Just the other day I was thinking about deleting this whole damn thing. I have nothing against blogs - I quite like reading some of them - but I don’t think I’m what you would call a natural. I just have a hard time beleiving anybody I know has a whole lot of interest in reading about what I’ve been doing - basically the same things I do at home only with a Latin twist. But I think I should at least keep it going until the “foreign adventure” is over. Really, I have been trying, however unsuccesfully, to keep it from being boring.
I don’t know if I mentioned this in my last blog entry, but, due to visa problems and an affliction of general restlessness, I have temporarily relocated to Colombia. I will have been here a week tomorrow and have switched towns three times: first Cartagena, then Santa Marta, then Taganga.
I had a sort of vague, romantic vision of spending the entire trip in Cartagena, half-hoping the hometown of Gabriel Garcia Marquez would inspire me to churn out an epic tome before December which would solve both my employment and financial problems in one fell swoop. After realizing how shockingly expensive Cartagena was, I got the hell out of there. Not that I regret going - it was probably one of the most visually stunning cities I’d ever seen, easily on par with Venice and Seville (I’m am sure there are prettier cities out there, but those are the ones I’ve been to). I don’t think the pictures I remembered to take on the last day do it justice. The towering colonial buildings were painted with the most vibrant combinations of colors, each with an elegant wooden balcony that leaned out over the cobbled streets. The doorways and balconies were all draped with thick, trailing vines of tropical flowers that you brushed through like a curtain as you walked down the sidewalk. All of this surrounded by an ancient wall looking out over the white specs of fishing boats bobbing in the carribean - originally built to keep out pirates, who, men of good taste that they were, made regular stop-overs to Cartagena back in the day.
Most of the other tourists I encountered in Cartagena were Colombian (RICH Colombians). It was sort of strange to see middle-aged couples with floppy hats and flower-patterned outfits waving their cameras around and buying trinkets off the street, but speaking in Spanish. I’d never really encountered South Americans who were significantly wealthier than me and my family before, so it was kind of interesting. I spent the majortiy of my weekend in Cartagena wandering around and admiring the architecture, not really able to afford to do much else. Even a meal at a run-of-the-mill comedor chalked up to about $8, which is more than half of what it should cost. I did see Marquez’s house, after realizing it was around the corner from my hostel and that I had been walking past it almost every day. It is a very large but unassuming rust-colored dwelling, which (according to the cab driver who brought me over from the airport) Julio Iglesias and “Meek” Jagger had both attempted to purchase on numerous occasions. I thought about knocking to see if Gabriel was in and wanted to talk books (or pass a manuscript off to his publisher), but lost my nerve.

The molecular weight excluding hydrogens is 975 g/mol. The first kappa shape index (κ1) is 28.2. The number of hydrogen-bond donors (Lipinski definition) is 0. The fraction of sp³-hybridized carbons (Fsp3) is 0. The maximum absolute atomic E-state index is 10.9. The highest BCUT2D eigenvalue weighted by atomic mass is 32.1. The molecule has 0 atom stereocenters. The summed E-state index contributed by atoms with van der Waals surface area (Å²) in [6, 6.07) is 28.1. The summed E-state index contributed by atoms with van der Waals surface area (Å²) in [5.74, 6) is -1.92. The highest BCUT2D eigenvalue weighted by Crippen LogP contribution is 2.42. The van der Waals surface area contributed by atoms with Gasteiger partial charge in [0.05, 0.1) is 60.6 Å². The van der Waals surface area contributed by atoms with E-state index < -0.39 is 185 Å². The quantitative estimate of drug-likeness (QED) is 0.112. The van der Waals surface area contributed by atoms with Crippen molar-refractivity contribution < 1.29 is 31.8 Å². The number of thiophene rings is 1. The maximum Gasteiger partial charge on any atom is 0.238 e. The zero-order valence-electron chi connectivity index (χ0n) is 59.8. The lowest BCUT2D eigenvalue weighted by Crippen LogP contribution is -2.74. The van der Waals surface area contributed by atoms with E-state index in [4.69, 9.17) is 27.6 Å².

The next stop after Cartagena was Santa Marta, a colonial port town about four hours away. I’d heard it wasn’t worth staying in, but it seemed nice enough to me; tranquil, nondescript, with a few cute little colonial builings around the central plaza. I had planned to stay there just a night on my way to Taganga, but the guys at my hostel warned me that Taganga was dangerous and full of drug-addled tourists. However, being the kind of person who must find out these things for myself, I decided to go anyway, despite a growing tepidation.
Only a fifteen-minute cab ride from Santa Marta, Taganaga, a tiny fishing village nestled in a green, hilly cove, had the largest concentration of hostels I had ever seen in my life for such a small place. Apparently it is one of the cheapest places in the world to get a diving certificate, so that is the main attraction for hordes of backpackers. The bay, which a couple years ago probably was full of fishing boats, now is full of tour boats. Almost every home in the village has a painted sign on it advertising massages, laundry, or a room for rent. People are friendly here and it’s cute enough, but I get sort of a weird vibe from it, like it has been invaded and overrun with backpackers so fast it is on the verge of bursting at the seams. Right now I a writing in a coffee shop owned by a Swedish guy that looks like something you would find in a hip city like Asheville, but when I step outside again it will be onto a rocky, trash-strewn street lined with crumbling cinder-block homes. Weird, right?
Anyway, I was originally planning to squat in Taganga for a while, but now I think I might prefer Santa Marta. I have yet to book another hostel, but I’ll probably leave tomorrow, and stay at least for the weekend. I have heard that the thing to do in this part of the country is book a Lost City Trek, so that is my next goal - my mysteriously injured knee has not been doing too well in this humidity, but it will have to just deal and let me get my hike on. After that, finances and ganas (feelings/desires) pending, who knows where I will end up.